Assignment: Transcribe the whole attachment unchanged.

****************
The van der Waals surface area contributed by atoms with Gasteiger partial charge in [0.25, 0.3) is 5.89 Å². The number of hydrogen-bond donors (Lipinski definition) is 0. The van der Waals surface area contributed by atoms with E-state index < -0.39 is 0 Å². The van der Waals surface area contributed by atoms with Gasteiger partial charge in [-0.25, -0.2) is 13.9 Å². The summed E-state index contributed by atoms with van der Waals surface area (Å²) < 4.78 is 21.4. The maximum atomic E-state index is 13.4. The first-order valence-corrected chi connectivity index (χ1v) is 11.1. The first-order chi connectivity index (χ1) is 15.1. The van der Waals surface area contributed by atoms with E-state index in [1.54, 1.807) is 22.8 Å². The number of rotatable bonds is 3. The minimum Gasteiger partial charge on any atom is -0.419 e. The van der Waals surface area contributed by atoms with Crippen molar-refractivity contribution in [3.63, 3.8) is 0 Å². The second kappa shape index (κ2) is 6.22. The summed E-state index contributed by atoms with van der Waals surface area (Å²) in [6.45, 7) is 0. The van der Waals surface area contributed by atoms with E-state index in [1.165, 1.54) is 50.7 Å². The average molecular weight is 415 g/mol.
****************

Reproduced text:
The van der Waals surface area contributed by atoms with Gasteiger partial charge in [0.25, 0.3) is 5.89 Å². The number of hydrogen-bond donors (Lipinski definition) is 0. The van der Waals surface area contributed by atoms with E-state index < -0.39 is 0 Å². The van der Waals surface area contributed by atoms with Gasteiger partial charge in [-0.25, -0.2) is 13.9 Å². The summed E-state index contributed by atoms with van der Waals surface area (Å²) < 4.78 is 21.4. The maximum atomic E-state index is 13.4. The first-order valence-corrected chi connectivity index (χ1v) is 11.1. The first-order chi connectivity index (χ1) is 15.1. The van der Waals surface area contributed by atoms with E-state index in [1.54, 1.807) is 22.8 Å². The number of rotatable bonds is 3. The minimum Gasteiger partial charge on any atom is -0.419 e. The van der Waals surface area contributed by atoms with Crippen molar-refractivity contribution in [3.63, 3.8) is 0 Å². The second kappa shape index (κ2) is 6.22. The summed E-state index contributed by atoms with van der Waals surface area (Å²) in [6.45, 7) is 0. The van der Waals surface area contributed by atoms with E-state index in [1.165, 1.54) is 50.7 Å². The average molecular weight is 415 g/mol.